candlestick

July 1847-March 1848


The Collected Letters, Volume 22


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TC TO JANE WELSH CARLYLE ; 18 January 1848; DOI: 10.1215/lt-18480118-TC-JWC-01; CL 22: 218-219


TC TO JANE WELSH CARLYLE

Alverstoke, 18 jany, Tuesday [1848]

Well, my Dear; you are coming, then, on Thursday,—or else you are absolutely going to give it up. We shall hear tomorrow evening,—nay Thursday morning, now that I recollect, is still in time for being out to meet you. May it answer well! But consider practically your strength, your real wishes. For me I feel as if it were little I had got here, or were likely to get, but a huge nightmare of indigestion, insomnia, and fit of black impatience with myself and others,—self chiefly! Yesterday was very wet, very windy; and I did not get out at all,—almost the one day, these seven years, in which I have had no exercise. The consequence was, little or no sleep; a good increase also to the stock of cold I already had. So soon as this Note is written, I mean to be out, and have a long ride. They are all going to Gosport &c &c: I feel as if a two-hours of profound solitude amid the lanes would for me be the best recipe of all. In fact I am very unwell, and unhappy,—for the time being.

The Charterises are in this Drawing-room now with me, alone here. They came yesterday about 3 o'clock; she is very beautiful, as silent, sententious and austere as ever,—but with a sweet laugh too, which, blending with her metallic tone of voice, is very singular and good. We spent last night reading the Princess: approved of (from the teeth outwards) by everybody,—not by me any farther than before.1 If you come, do not forget Sterling's Book,—especially not Aeschylus We can get nothing read here, I mean individually, except for about two hours, from 11 to 1, in one's own room, after all have retired. The force of idleness can no farther go!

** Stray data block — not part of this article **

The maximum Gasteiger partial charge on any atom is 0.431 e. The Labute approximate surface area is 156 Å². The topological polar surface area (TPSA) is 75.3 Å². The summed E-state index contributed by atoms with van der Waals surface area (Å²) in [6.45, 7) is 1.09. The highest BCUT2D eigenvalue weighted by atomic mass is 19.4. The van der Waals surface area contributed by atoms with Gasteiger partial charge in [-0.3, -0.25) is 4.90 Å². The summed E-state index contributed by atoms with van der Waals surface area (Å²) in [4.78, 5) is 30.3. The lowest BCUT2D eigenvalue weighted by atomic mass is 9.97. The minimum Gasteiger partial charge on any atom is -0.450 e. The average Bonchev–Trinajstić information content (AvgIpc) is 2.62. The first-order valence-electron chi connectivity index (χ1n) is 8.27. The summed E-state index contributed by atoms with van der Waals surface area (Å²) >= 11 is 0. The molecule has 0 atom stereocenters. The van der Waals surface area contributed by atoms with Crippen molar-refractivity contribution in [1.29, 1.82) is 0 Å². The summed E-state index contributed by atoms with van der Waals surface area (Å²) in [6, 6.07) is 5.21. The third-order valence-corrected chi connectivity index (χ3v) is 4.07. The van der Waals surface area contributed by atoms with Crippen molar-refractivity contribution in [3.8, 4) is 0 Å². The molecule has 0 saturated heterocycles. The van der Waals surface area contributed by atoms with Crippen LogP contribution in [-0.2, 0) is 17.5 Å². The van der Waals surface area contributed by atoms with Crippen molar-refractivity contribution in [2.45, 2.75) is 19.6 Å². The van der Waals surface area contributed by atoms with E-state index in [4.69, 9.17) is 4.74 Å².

The Express Train, I see, is 15 minutes past 10; too early, but it arrives in 2¼ hours: an hour less than any other train takes. By whatever train you come, bring a warm big bottle for the feet (do not by any means forget that), and the horse-rug, and plaids, in short wrappages without end. Jack must go with you: a fly, and Battersea Bridge: I and the carriage will be in waiting at this end.— — If you do not come,—I think I shall be for bundling, myself, about the end of the week: in fact I am heartily sick of my dyspeptic bewilderment and imprisonment here. Something beautiful and good is in the heart of the thing too; but it is clearly not for me (at least so seems it) to unravel and get hold of! So be it.— Lady Harriet wrote last night that you were to take other days, if Thursday failed: but that I imagine you will hardly do; nor indeed (especially in my present mood) can I recommend it. Tomorrow, of course, I may expect to be in better case; but in the best case I feel that home were better. Taylor professes to be improving here: but for me I do not look for any “improvement,”—with sleep in so impossible a figure.

Today I did not mean to write at all: but I find you will hardly hear of me at all otherwise, if you come on Thursday. I should send a line to John too, and must by no means forget my Mother and Alick's Letter.

What you say of zero and amusements has a deal of genuine sense in it, Dear,—only mixed perhaps a shade too much with CHREOSOTE! That too will mend. Adieu my own little Dear. My clear duty at present is—to go out and ride. Ever yours

T. Carlyle.